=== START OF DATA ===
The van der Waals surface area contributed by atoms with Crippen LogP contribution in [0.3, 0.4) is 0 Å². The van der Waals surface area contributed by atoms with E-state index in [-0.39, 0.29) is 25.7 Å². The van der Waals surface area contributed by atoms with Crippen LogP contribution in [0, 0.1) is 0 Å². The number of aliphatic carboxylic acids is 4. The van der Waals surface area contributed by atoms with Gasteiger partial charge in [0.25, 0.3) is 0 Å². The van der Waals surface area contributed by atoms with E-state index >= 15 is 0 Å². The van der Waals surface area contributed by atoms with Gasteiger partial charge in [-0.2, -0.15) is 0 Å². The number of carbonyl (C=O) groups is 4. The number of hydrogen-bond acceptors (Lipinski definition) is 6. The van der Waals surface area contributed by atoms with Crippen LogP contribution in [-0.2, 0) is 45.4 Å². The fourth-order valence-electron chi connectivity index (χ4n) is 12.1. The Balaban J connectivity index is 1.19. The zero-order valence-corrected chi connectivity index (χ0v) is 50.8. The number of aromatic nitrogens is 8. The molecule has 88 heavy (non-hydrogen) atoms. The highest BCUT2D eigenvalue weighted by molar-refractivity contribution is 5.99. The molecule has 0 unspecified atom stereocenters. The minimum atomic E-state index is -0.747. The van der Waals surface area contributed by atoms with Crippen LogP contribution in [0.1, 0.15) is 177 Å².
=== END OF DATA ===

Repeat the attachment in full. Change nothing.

The van der Waals surface area contributed by atoms with Crippen LogP contribution in [0.3, 0.4) is 0 Å². The van der Waals surface area contributed by atoms with E-state index in [-0.39, 0.29) is 25.7 Å². The van der Waals surface area contributed by atoms with Crippen LogP contribution in [0, 0.1) is 0 Å². The number of aliphatic carboxylic acids is 4. The van der Waals surface area contributed by atoms with Gasteiger partial charge in [0.25, 0.3) is 0 Å². The van der Waals surface area contributed by atoms with E-state index >= 15 is 0 Å². The van der Waals surface area contributed by atoms with Gasteiger partial charge in [-0.2, -0.15) is 0 Å². The number of carbonyl (C=O) groups is 4. The number of hydrogen-bond acceptors (Lipinski definition) is 6. The van der Waals surface area contributed by atoms with Crippen LogP contribution in [-0.2, 0) is 45.4 Å². The fourth-order valence-electron chi connectivity index (χ4n) is 12.1. The Balaban J connectivity index is 1.19. The zero-order valence-corrected chi connectivity index (χ0v) is 50.8. The number of aromatic nitrogens is 8. The molecule has 88 heavy (non-hydrogen) atoms. The highest BCUT2D eigenvalue weighted by molar-refractivity contribution is 5.99. The molecule has 0 unspecified atom stereocenters. The minimum atomic E-state index is -0.747. The van der Waals surface area contributed by atoms with Crippen LogP contribution in [0.1, 0.15) is 177 Å².